The ideas of strengths-based and solutions-focused practice may not have achieved the status of consensus-based characteristics of effective services and programs for adolescents (Brannigan et al., 2004; Henderson et al., 2007; Mark et al., 2006). However, these ideas are deeply infused in the social work practice literature, particularly the literature on young people with multiple and complex needs (Aronowitz, 2005; Karabanow & Clement, 2004; Kidd, 2003; Munford & Sanders, 2008; Pichot, 2001; Ungar, 2006)and they have had a profound influence upon practice philosophy in youth services over the past 10 to 15 years.
In a parallel sense, therapeutic models based upon these ideas, such as Solution-Focused Therapy (SFT) have not yet achieved the status of an established empirically supported treatment, but SFT is very popular among practitioners and it has demonstrated utility and acceptability in a wide range of applications including, for example, management of various mental health problems (Kim, 2008; Perkins, 2006), early intervention for children and families at risk (Worrall-Davies, Cottrell, & Benson, 2004), and with adolescent survivors of sexual abuse (Kruczek & Vitanza, 1999). The wide applicability of the SFT approach can be explained by the fact that it operates outside of a problem-focused paradigm. The aim of SFT is not so much to alleviate the symptoms of disorders or ameliorate dysfunction but to assist clients to identify and develop their coping and problem-solving skills, and to instill a sense of hopefulness and confidence in their ability to manage their problems (Kruczek & Vitanza, 1999; Perkins, 2006).
A key feature of solutions-focused practice is that it begins with a process of identifying readily accessible or constructible solutions to issues that clients want to work on, rather than being fixated on problems (O'Connell, 2005).
The orientation towards identifying, working with, and building upon strengths, rather than focusing solely on problems is closely related to, even dependent upon, a client-centred and holistic approach because the personal strengths and social assets to be described and worked with are highly individualised and dependent upon the unique characteristics, circumstances, experiences, and self-perceptions of the young person.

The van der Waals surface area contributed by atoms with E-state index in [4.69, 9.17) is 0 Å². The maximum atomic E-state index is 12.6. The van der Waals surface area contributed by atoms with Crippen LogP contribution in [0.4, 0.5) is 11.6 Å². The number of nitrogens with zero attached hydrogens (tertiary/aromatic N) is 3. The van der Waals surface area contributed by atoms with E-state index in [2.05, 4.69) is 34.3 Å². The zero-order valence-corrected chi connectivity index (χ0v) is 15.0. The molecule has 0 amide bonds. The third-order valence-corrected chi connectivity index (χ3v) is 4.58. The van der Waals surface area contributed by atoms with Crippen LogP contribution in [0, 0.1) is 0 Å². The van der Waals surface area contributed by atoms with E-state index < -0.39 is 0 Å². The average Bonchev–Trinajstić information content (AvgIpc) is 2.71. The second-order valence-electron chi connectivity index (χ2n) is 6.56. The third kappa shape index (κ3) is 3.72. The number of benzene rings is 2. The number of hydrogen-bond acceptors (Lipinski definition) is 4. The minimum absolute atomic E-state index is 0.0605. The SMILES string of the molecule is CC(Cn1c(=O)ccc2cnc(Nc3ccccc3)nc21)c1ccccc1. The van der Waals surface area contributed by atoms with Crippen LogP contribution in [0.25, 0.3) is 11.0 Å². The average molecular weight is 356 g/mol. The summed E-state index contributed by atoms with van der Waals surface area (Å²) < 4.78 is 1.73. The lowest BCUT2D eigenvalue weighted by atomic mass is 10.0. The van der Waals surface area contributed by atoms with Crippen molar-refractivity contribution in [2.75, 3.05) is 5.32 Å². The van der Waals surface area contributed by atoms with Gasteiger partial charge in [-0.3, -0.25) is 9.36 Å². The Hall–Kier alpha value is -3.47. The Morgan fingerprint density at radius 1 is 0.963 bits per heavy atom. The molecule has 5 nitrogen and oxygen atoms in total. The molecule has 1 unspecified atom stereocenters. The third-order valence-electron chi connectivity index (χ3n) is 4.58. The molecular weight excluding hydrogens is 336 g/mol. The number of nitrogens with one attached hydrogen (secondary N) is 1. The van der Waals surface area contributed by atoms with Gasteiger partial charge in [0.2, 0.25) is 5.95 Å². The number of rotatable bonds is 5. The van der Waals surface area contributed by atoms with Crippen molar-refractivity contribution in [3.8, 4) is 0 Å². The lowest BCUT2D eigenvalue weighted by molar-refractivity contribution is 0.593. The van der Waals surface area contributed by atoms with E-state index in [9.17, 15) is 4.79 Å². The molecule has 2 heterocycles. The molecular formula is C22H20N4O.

The strengths-based and solution-focused approaches are also consistent with our harm reduction philosophy. This philosophy rests on the assumption that no matter what we do, some young people will continue to use alcohol and drugs, and given this fact, it is more productive to find solutions that facilitate safer drug use or reduce harms arising from other issues that interact with substance use.
Strengths-based practice also places strong emphasis on collaboration between the worker and the client in setting goals and driving the therapeutic work (Kim, 2008). The practitioner adopts a stance of a ‘non-expert’ or ‘not-knowing’, meaning that she does not assume that she knows what is best for the client based on a pre-conceived body of knowledge (Pichot, 2001). Instead, knowledge is co-created out of conversation between the client and the therapist (O'Connell, 2005). This is viewed as central to the stance of recognising, respecting and valuing the tools and skills that the client already possesses.
The strong desire that adolescents have to project a competent or resilient identity (Ungar, 2005b), and their reluctance to confess to a lack of control over their behaviour strongly indicates the value of strengths-based therapeutic approaches for adolescents in promoting and maintaining their engagement.
A concern and potential danger with the solutions-focused approach, if it is applied too rigorously, is that insufficient time may be given to the exploratory work needed to elicit the clients’ experiences, their perceptions of their issues, and their understanding of their situation. Adequate time spent listening to the young person, demonstrating empathy, and showing the young person that they are valued despite their past experiences and current circumstances, is critical to the establishment of the working relationship.
Glossing over problems and pushing quickly towards solutions may not always be conducive to this foundational work.
It is also important to recognise and acknowledge that most of our young people have missed out on many opportunities to develop life-skills, and so they need additional opportunities and assistance now to catch up on these skills. Thus while strengths certainly need to be recognised and emphasised, for our client population, it is equally important to acknowledge that there may be major gaps in a young persons skill base.
Active attention to ‘problem’ oriented concerns is particularly critical when working with a client population that experiences relatively high levels of exposures to risk factors that can pose serious threats to safety and health outcomes both in the short and long term.